One of the main jobs of a central bank is to ensure that there is enough currency in circulation. Not too much, so as not to kindle inflation, but not too little either. It was certainly a delicate balance. When Belgium went into the First World War in 1914, the consequences of it were incalculable. As the fighting dragged on, supply lines were under threat across large swathes of the country. But it was not just commodities of all kinds that were running out. Means of payment also rapidly faced shortages as the National Bank’s provincial branches could no longer get supplies of banknotes and were often obliged to suspend their business activities.
Around six hundred local councils, as well as a lot of charitable associations and companies had to print emergency currency. To do so, the municipality of Izegem resorted to the printing technique of lithography or printing on stone.
Lithography is based on the principle whereby grease and water repel one another. A mirror design is first of all made on limestone. The design is then fixed using acacia gum, to which an acid was often added. The blank part of the stone is then digested with acid. This phenomenon creates a difference in height between the design and the rest of the stone. During printing, only the design – which is in relief to the rest – is transferred onto paper.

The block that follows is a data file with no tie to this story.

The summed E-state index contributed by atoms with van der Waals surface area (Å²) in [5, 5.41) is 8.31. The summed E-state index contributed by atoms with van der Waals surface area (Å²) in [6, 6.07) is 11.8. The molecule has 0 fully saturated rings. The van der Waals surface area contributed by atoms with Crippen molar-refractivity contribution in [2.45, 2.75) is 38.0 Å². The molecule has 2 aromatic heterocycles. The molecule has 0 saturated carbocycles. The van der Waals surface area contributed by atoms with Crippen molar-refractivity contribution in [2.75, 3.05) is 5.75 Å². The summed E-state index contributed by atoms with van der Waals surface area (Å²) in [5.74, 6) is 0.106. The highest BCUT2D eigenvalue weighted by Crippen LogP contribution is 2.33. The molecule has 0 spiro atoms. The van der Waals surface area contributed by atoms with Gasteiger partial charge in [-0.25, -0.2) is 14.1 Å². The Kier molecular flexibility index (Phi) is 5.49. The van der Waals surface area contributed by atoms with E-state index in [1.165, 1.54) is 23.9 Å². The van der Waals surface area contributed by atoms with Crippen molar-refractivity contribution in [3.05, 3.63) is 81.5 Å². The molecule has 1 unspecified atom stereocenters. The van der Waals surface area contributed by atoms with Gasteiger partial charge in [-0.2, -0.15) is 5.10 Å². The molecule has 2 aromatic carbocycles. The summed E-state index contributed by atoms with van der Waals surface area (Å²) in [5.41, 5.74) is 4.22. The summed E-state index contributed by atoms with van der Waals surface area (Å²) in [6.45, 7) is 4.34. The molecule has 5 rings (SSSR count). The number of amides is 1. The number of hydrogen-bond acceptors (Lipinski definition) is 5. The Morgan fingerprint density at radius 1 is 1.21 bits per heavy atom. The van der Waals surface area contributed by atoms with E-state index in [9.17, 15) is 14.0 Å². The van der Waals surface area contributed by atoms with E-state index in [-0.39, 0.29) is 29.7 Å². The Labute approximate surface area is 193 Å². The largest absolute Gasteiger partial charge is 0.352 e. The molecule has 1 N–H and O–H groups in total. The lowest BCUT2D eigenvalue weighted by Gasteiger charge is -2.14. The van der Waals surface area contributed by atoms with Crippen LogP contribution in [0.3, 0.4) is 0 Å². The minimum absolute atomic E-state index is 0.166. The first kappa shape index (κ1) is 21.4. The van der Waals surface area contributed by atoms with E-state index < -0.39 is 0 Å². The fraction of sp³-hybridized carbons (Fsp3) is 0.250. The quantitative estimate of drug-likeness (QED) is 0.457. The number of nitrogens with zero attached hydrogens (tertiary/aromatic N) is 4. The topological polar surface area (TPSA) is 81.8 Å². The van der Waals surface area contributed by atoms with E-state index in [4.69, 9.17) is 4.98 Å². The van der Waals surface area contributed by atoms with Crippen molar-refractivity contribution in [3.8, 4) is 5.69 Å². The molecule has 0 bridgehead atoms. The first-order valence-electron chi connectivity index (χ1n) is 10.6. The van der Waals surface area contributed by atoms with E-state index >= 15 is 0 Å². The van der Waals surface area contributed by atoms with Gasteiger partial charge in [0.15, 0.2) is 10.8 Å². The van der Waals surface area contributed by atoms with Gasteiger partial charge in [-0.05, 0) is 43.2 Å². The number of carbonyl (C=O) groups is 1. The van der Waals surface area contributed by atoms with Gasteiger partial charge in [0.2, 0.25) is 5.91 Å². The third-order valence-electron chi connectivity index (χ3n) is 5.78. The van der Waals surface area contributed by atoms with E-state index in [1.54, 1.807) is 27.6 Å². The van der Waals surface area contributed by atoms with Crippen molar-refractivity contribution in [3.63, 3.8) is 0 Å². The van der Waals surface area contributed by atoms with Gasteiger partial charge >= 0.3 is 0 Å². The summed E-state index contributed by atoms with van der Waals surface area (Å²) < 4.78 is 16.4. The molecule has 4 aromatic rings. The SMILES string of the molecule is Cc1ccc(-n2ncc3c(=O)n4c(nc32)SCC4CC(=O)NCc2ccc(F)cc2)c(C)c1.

It is not just in the Museum that you can browse through the collection of emergency currencies; they can also be consulted online. To find banknotes from a particular municipality, first click on the map of Belgium, on the province to which the municipality belongs today. Once you have selected the province, click on the municipality of your choice (the name of the municipality is that used since the latest merger of communes). For each municipality, all types of banknotes then appear in a small scale. A simple click on any picture you choose will bring up a more detailed image of the front and back of the note, accompanied by a brief description.
During the First World War, the local councils used these emergency currencies to make all sorts of payments: militia allowances, staff wages and to pay suppliers. Many relief and assistance committees – and most notably the National Committee for Assistance and Food Supply – also issued emergency currencies to help the many people in need. Factories and firms issued wage and food ration coupons. Circulation of these emergency currencies remained fairly limited to the territory of the issuing municipality or to a specific shop, like for instance an assistance committee, but occasionally it extended to a wider region, depending on the trust that was put in this emergency money.